COLORADO SPRINGS • “Pray harder,” Tracy Monteith heard from fellow churchgoers, including her husband, a fledgling pastor, when the darkness of depression kept her from getting out of bed in the morning.
When hours would pass without Monteith accomplishing anything except turning on the television, and her four young children felt like a heavy burden, Monteith questioned her Christian faith.
Other worshipers told her she had nothing to be depressed about. Yet God did not seem to be answering her prayers to get better.
“If your prayer life is strong enough, you wouldn’t struggle with mental health,” people said to Monteith of Colorado Springs, co-author of the book, “True Blue: Living with Mental Illness in the Shadow of the Steeple.”
When she developed post-traumatic stress disorder after being raped and spiraled into full-blown psychosis, Monteith wondered, “Does the church even see me?”
Monteith’s story is familiar in that people with mental health concerns, seeking help, often turn to a faith leader first, according to the American Psychiatric Association Foundation. But in doing so, they might not find what they need.
Some congregations are more prepared than others, offering one-on-one counseling, speakers and programs addressing specific issues, support groups and referrals. Others rely on faith alone to get people through their problems.
“The church should be a place in which people can be honest about their needs without fear of condemnation or stigmatization,” said the Rev. Jeremiah Williamson, rector of Grace and St. Stephen’s Episcopal Church in Colorado Springs. “The church should be a community that respects the dignity of each and every person and affirms the gifts of each member, including, of course, those who wrestle with mental illnesses.”
One in five Americans faces a mental health concern at some point, and new training programs in Colorado are helping churches develop best practices. A suicide-prevention task force out of the El Paso County Department of Public Health has faith-based members.
“The good news is, they’re at the table,” said Carolena Guiral Steen, assistant superintendent in El Paso County's Cheyenne Mountain School District 12. “This has got to be a ‘we’ thing.”
‘This is biochemical’
The tension that exists between religious beliefs and professional intervention can leave religious institutions ill-equipped to deal with the post-partum depression of a new mother, a psychotic breakdown of a longstanding business leader whose life has hit rock bottom or a teenager threatening suicide.
Faith communities in Colorado Springs, an epicenter for evangelical Christian ministry, are not doing a good job of lending support, said Lori Jarvis-Steinwert, executive director of the Colorado Springs office of the National Alliance on Mental Illness (NAMI). She spoke recently at a Gazette-sponsored Community Conversation on mental health and suicide prevention.
“People are pretty disappointed in turning to their churches,” Jarvis-Steinwert said. “We are a very faith-based community here in Colorado Springs, and yet people feel like they come up short when they turn to their faith community and ask for help.”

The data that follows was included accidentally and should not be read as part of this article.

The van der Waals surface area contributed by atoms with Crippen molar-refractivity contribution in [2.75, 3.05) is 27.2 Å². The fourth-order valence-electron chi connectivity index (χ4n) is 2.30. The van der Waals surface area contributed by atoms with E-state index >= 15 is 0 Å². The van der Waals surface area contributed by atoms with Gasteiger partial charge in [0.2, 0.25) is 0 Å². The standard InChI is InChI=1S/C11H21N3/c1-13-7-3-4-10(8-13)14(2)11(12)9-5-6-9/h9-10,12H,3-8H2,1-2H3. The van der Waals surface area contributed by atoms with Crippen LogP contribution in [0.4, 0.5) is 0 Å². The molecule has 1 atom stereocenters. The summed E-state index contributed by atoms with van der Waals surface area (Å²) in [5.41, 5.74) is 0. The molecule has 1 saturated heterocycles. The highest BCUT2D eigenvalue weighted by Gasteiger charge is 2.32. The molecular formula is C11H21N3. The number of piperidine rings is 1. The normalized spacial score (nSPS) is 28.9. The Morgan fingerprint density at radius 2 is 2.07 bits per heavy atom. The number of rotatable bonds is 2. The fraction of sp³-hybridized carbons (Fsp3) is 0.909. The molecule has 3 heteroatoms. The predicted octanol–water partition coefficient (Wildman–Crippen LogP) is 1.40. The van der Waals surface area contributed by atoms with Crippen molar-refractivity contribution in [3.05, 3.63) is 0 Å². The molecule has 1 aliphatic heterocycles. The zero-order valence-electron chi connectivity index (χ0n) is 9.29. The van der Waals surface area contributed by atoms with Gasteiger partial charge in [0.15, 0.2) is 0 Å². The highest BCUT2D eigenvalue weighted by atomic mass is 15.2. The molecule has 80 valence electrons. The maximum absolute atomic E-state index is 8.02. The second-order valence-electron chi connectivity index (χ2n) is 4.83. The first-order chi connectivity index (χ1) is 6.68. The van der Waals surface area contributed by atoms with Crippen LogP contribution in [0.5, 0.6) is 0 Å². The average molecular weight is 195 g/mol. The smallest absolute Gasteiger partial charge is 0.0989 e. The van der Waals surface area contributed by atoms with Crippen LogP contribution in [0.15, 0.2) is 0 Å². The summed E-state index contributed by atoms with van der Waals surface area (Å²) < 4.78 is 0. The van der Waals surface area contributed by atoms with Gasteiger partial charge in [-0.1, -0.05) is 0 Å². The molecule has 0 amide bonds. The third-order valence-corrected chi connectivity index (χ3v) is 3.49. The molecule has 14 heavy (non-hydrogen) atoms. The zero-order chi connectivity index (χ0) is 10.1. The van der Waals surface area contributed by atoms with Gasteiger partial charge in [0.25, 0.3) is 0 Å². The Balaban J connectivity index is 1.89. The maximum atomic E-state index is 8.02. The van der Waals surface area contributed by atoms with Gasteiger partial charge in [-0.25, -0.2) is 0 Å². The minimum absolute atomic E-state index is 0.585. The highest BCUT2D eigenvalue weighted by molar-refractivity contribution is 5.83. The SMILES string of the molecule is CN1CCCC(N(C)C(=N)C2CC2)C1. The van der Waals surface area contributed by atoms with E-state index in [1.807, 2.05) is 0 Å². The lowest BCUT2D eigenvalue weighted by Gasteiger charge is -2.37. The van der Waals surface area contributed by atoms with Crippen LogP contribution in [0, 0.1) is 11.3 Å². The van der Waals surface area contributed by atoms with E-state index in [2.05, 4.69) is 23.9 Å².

Too often, people who come to NAMI say, ‘‘I was told this was happening to me because I was not walking with God,” Jarvis-Steinwert said. “We hear that a lot. And we say, ‘No, this is biochemical. Your diagnosis has nothing to do with your relationship with God at this point.’”
An “either-or” situation can develop, a chasm between faith and professional mental health care, said Camille Harrison, a graduate student working on a master’s of divinity degree at Iliff School of Theology in Denver.
“We don’t need to give up prayer and healing, but we need to add the ‘and’ and have both conversations,” Harrison said, referring to professional assistance from the therapeutic and medical fields. “It’s not one or the other but both.”
And pastors have an obligation to be honest about their limitations, said Williamson, of Grace and St. Stephen’s Episcopal Church.
“I am not a psychiatrist, so if there is an acute need, or a need beyond my expertise, I recommend a mental health professional,” he said. “What I can offer, as a pastor, is deep, attentive listening, spiritual counsel, guidance, prayer and, if necessary, the sacrament of reconciliation.”
By their nature, Christianity’s practices of prayer and meditation, contemplation and silence, the rhythm of worship, spiritual music, and “a supportive, loving community” have the potential to improve an individual’s mental and emotional health, Williamson said.
Faith and mental health seem like they should be as compatible as the communal bread and wine.
Yet mental illness at times in history has been viewed as demonic or discounted by Christianity, Monteith writes in her book. And for that matter, by other world religions, she said.
Suicide a ‘taboo’ subject
Since the dawn of psychotherapy, some churches have held that mental problems represent sin or moral weakness and should be treated through prayer or greater devotion.
Suspicion of psychology can be found today in some congregations such as Colorado Springs' Calvary Worship Center, which on its website rejects “the incorporation of humanistic and secular psychology and philosophy into Biblical teaching.”